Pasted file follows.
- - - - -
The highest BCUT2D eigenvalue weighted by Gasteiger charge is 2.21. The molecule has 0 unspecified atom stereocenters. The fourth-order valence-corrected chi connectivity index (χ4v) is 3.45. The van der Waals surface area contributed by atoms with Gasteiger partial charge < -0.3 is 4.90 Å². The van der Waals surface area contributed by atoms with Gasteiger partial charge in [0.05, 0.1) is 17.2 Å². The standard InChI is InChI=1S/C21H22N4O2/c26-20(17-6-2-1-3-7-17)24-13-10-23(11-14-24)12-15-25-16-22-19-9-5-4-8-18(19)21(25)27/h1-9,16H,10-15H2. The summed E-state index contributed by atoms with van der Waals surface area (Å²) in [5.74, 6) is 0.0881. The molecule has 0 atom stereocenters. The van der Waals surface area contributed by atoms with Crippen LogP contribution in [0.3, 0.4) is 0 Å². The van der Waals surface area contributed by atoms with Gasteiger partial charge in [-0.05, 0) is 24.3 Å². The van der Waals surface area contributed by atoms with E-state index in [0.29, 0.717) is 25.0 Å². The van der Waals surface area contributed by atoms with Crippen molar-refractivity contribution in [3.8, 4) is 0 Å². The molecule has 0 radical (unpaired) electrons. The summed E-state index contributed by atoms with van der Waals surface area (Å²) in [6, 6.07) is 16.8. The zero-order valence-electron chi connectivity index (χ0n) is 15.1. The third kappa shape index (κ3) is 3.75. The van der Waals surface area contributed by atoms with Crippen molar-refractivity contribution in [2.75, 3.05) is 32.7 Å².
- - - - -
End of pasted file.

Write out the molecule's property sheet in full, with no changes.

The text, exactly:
The highest BCUT2D eigenvalue weighted by Gasteiger charge is 2.21. The molecule has 0 unspecified atom stereocenters. The fourth-order valence-corrected chi connectivity index (χ4v) is 3.45. The van der Waals surface area contributed by atoms with Gasteiger partial charge < -0.3 is 4.90 Å². The van der Waals surface area contributed by atoms with Gasteiger partial charge in [0.05, 0.1) is 17.2 Å². The standard InChI is InChI=1S/C21H22N4O2/c26-20(17-6-2-1-3-7-17)24-13-10-23(11-14-24)12-15-25-16-22-19-9-5-4-8-18(19)21(25)27/h1-9,16H,10-15H2. The summed E-state index contributed by atoms with van der Waals surface area (Å²) in [5.74, 6) is 0.0881. The molecule has 0 atom stereocenters. The van der Waals surface area contributed by atoms with Crippen LogP contribution in [0.3, 0.4) is 0 Å². The van der Waals surface area contributed by atoms with Gasteiger partial charge in [-0.05, 0) is 24.3 Å². The van der Waals surface area contributed by atoms with E-state index in [0.29, 0.717) is 25.0 Å². The van der Waals surface area contributed by atoms with Crippen molar-refractivity contribution in [3.8, 4) is 0 Å². The molecule has 0 radical (unpaired) electrons. The summed E-state index contributed by atoms with van der Waals surface area (Å²) in [6, 6.07) is 16.8. The zero-order valence-electron chi connectivity index (χ0n) is 15.1. The third kappa shape index (κ3) is 3.75. The van der Waals surface area contributed by atoms with Crippen molar-refractivity contribution in [2.75, 3.05) is 32.7 Å².